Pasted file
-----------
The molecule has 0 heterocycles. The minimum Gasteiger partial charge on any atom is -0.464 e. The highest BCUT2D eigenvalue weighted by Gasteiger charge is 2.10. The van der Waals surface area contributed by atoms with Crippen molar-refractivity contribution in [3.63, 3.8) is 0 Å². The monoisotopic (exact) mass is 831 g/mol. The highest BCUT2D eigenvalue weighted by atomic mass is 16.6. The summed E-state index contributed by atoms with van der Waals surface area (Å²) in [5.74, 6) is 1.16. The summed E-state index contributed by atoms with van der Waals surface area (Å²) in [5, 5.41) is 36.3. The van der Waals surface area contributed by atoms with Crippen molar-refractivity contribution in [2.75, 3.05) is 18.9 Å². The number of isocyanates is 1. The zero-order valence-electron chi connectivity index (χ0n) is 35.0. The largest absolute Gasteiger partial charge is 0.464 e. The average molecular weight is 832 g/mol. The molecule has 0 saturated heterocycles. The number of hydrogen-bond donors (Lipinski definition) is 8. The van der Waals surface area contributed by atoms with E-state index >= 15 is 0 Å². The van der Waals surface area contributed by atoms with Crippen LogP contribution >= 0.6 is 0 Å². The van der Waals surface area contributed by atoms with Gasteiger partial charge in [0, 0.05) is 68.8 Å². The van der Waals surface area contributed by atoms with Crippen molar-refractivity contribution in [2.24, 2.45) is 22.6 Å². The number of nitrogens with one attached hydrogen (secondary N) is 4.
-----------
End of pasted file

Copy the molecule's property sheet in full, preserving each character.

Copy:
The molecule has 0 heterocycles. The minimum Gasteiger partial charge on any atom is -0.464 e. The highest BCUT2D eigenvalue weighted by Gasteiger charge is 2.10. The van der Waals surface area contributed by atoms with Crippen molar-refractivity contribution in [3.63, 3.8) is 0 Å². The monoisotopic (exact) mass is 831 g/mol. The highest BCUT2D eigenvalue weighted by atomic mass is 16.6. The summed E-state index contributed by atoms with van der Waals surface area (Å²) in [5.74, 6) is 1.16. The summed E-state index contributed by atoms with van der Waals surface area (Å²) in [5, 5.41) is 36.3. The van der Waals surface area contributed by atoms with Crippen molar-refractivity contribution in [2.75, 3.05) is 18.9 Å². The number of isocyanates is 1. The zero-order valence-electron chi connectivity index (χ0n) is 35.0. The largest absolute Gasteiger partial charge is 0.464 e. The average molecular weight is 832 g/mol. The molecule has 0 saturated heterocycles. The number of hydrogen-bond donors (Lipinski definition) is 8. The van der Waals surface area contributed by atoms with E-state index >= 15 is 0 Å². The van der Waals surface area contributed by atoms with Crippen LogP contribution >= 0.6 is 0 Å². The van der Waals surface area contributed by atoms with Gasteiger partial charge in [0, 0.05) is 68.8 Å². The van der Waals surface area contributed by atoms with Crippen molar-refractivity contribution in [2.24, 2.45) is 22.6 Å². The number of nitrogens with one attached hydrogen (secondary N) is 4.